Asian markets rise on first trading day
Asian stocks made a strong 2011 start Monday, with Seoul hitting a record high, as traders looked forward to a healthy year ahead, although several major markets were closed for holidays.
Dealers digested Chinese data pointing to a slight cooling in the world's second biggest economy, while the greenback picked up against major currencies after suffering a three-day sell-off last week.
Seoul ended 0.93 percent, or 19.08 points, up at 2,070.08, its best ever finish as dealers welcomed data showing manufacturing activity hit a seven-month high.
Hong Kong closed 1.74 percent, or 400.60 points, higher at 23,436.05
Singapore added 1.43 percent, or 45.73 points, to end at 3,235.77 after figures showed the economy had grown at its strongest rate ever last year.
Mumbai's Sensex was 0.56 percent up in the afternoon.
Australia, Tokyo, Shanghai, Wellington and Bangkok were closed for public holidays.
Castor Pang, research director at Cinda International in Hong Kong, predicted a strong start to the year for the markets.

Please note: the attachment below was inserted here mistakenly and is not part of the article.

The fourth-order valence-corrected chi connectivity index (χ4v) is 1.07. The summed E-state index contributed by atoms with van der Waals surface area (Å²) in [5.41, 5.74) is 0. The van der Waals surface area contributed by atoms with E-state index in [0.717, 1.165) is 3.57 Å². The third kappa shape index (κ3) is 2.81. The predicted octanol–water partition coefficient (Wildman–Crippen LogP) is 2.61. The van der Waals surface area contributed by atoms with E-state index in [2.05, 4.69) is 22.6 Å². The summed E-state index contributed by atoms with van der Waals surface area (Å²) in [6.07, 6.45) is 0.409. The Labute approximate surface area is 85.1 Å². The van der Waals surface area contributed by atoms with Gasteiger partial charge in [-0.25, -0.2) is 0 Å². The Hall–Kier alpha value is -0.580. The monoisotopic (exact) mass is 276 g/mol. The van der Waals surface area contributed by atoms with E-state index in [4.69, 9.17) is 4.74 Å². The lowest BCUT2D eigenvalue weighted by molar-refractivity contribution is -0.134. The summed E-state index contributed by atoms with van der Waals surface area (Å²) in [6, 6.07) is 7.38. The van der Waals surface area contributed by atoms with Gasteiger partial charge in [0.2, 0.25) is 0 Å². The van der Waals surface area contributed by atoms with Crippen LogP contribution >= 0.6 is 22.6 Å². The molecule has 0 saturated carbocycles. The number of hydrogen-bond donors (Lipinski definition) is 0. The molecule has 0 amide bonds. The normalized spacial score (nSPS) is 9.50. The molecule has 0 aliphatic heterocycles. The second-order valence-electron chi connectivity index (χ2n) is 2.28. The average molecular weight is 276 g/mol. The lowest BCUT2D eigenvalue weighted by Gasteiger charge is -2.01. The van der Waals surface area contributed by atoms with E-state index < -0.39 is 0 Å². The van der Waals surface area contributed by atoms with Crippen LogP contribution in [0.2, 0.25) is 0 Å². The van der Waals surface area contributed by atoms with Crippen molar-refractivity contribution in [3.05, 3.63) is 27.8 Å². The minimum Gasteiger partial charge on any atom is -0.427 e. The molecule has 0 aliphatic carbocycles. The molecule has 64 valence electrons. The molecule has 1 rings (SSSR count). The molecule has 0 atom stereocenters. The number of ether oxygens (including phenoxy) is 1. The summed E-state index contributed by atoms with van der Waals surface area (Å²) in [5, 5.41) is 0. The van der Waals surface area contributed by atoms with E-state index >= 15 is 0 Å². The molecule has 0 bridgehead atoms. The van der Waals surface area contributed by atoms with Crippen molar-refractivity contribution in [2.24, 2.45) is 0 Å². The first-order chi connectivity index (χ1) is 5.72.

Markets ended 2010 in a strong position, with most around two-year highs after clawing back losses suffered in the wake of the global financial crisis.
Dealers bought up stocks as sentiment was boosted by signs of an uptick in the United States, where unemployment looks to be subsiding as the world's biggest economy picks up.
China on Saturday said manufacturing growth eased last month, suggesting attempts to cool the soaring economy could be working.
China has been struggling to calm the rapid growth of its economy, which posted annualised growth of 9.6 percent in the third quarter of 2010, slowing from 11.9 percent in the first three months.
Singapore said its economy grew at a record 14.7 percent in 2010 as the export-dependent country bounced back from the global downturn.
The performance beat its previous best of 13.8 percent in 1970 and made the city-state Asia's best performing economy of the year.
The dollar strengthened against the euro and held up versus the yen.
A euro bought 1.3301 US dollars, down from 1.3381 in New York on Friday, and the US unit was flat at 81.28 yen.
The European currency was changing hands at 108.10 yen from 108.32.
Gold closed at 1,418.50-1,419.50 US dollars an ounce in Hong Kong, up from Friday's close of 1,408.00-1,409.00 dollars.
In other markets:
Taipei rose 0.59 percent, or 52.80 points, to 9,025.30. Kuala Lumpur rose 0.96 percent, or 14.51 points, to 1,533.4.